It usually integrates into the way we play live, trying to continue to evolve the drum and viola parts to our liking at the time. Lisa's [Molinaro] viola parts are always changing. We sometimes have gone back to the record as a reference for what we did though, to help shape the part live. I like it when bands play songs a bit differently live than on album, since it tends to keep it interesting.

What bands in Portland are you liking these days?

I'm really into the new Menomena record and am excited for them. They've really stepped up on their latest. I have been seeing a lot fewer shows since I left Berbati's, but I also love Horse Feathers and am also stoked about the new Modernstate record, which Lucky Madison is putting out later this spring.

Portland got a lot of national press in 2006 and a good bulk of it was throwing around the whole, clichéd "next Seattle" thing. What's your take on this?

There is enough talent in Portland for that tag to ring true, but maybe not on a commercial level. The great thing about the music here is that it's incredibly diverse, all sorts of bands doing different types of music, not copping each other. In that sense we are the clichéd "next Montreal" or "next Seattle," but the big difference is that we have a bunch of awesome weird bands that will likely remain critical darlings but won't sell a shit-ton of records, in the end keeping the umbrellas shielding any national influx of musicians or industry types. I would love to see the scene blow up, because more bands would be able to do it for a living, but then we'd all have to move.

How long have you lived in Portland?

Five years this month.

What was the scene like when you came here?

The scene then seemed to reflect the unemployment rate, which was high. Nobody had jobs (at least musicians or my friends) so everyone had more time to play music and drink. I've always found the scene to be very supportive, even at that time. I first started to get a feel for it as a cook at the Blackbird, so I saw pretty much every band in town or at least heard them from the kitchen. I do remember watching the Decemberists play for 10 people on many occasions. It was a fun place to work, and to see shows. The Blackbird had a familial atmosphere, and people came out for random shows because they trusted Chantelle [Hylton, the club's booker] and felt comfortable there.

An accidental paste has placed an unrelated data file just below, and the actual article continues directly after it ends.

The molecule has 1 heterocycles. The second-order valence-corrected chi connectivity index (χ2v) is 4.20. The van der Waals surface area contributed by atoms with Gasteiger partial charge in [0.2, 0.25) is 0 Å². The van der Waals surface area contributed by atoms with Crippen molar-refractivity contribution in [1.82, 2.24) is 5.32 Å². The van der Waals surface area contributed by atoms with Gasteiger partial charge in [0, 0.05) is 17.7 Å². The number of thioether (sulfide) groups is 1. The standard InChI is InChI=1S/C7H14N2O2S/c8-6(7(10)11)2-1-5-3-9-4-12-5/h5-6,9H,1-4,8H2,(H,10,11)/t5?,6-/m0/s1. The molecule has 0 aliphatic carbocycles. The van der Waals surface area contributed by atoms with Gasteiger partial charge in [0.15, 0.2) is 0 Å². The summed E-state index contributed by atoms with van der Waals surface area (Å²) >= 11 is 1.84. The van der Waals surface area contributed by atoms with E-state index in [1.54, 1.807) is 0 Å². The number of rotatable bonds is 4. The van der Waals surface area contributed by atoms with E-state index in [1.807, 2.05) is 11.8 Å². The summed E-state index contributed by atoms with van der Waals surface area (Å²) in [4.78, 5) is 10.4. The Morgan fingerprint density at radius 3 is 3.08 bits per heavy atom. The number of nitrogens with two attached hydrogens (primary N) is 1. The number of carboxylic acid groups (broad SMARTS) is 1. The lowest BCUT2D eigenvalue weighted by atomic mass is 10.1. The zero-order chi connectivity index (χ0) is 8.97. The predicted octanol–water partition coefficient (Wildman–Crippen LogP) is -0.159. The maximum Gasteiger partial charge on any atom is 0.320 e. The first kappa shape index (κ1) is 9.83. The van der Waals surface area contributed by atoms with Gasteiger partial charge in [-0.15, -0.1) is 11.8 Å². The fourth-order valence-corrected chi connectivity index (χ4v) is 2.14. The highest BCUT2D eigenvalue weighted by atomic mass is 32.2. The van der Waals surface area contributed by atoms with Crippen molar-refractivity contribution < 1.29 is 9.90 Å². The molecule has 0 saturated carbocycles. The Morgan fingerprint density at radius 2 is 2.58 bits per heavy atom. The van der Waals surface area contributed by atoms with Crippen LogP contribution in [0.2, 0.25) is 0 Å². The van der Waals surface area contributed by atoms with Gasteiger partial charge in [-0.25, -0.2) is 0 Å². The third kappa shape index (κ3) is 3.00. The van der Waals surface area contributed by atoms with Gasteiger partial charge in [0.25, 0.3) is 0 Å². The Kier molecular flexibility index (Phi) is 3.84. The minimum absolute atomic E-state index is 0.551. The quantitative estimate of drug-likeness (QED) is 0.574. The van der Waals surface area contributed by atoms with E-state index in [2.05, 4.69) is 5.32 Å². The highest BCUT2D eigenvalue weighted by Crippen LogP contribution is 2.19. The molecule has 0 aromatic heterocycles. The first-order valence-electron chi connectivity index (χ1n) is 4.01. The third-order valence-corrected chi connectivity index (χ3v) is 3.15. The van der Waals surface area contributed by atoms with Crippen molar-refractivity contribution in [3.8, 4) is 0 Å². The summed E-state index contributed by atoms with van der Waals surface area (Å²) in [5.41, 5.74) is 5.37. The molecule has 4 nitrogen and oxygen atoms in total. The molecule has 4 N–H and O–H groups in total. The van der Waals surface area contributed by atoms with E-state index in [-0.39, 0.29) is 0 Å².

What bands were blowing up back then?

The Joggers were running the tables back when they were still called Stateside, The Planet The never disappointed, and 31Knots also come to mind.

There's a lot of talk about bands that "sound like Portland." Do you think Talkdemonic sounds like Portland?

Maybe in a more out-there kinda way. People outside of Portland associate musical weirdness or eccentricity to a so-called "Portland sound." So I guess in that sense we do. I do think Talkdemonic mirrors some of the moods of living in Portland though.

What kind of moods?

That's a tough one to answer specifically. For me personally, I equate the warm analog synth tones to that everyday gray we experience in the winter, and the banjo parts and more upbeat songs to the secret summer we have every year.

What's your favorite thing to do in Portland in the summer?

I love going out to the Washougal River to camp out with friends and swim way down the dirt road toward the mouth of the river. I especially enjoy being out there in late August when the salmon run through the river to spawn and die. At Big Eddy you can see a huge salmon jump into the air every four seconds or so. To get out there you have to dodge the sketchy fishermen who are trying to snag the fish from their pickups along the river. But once you do, you can witness a natural tradition older than dirt.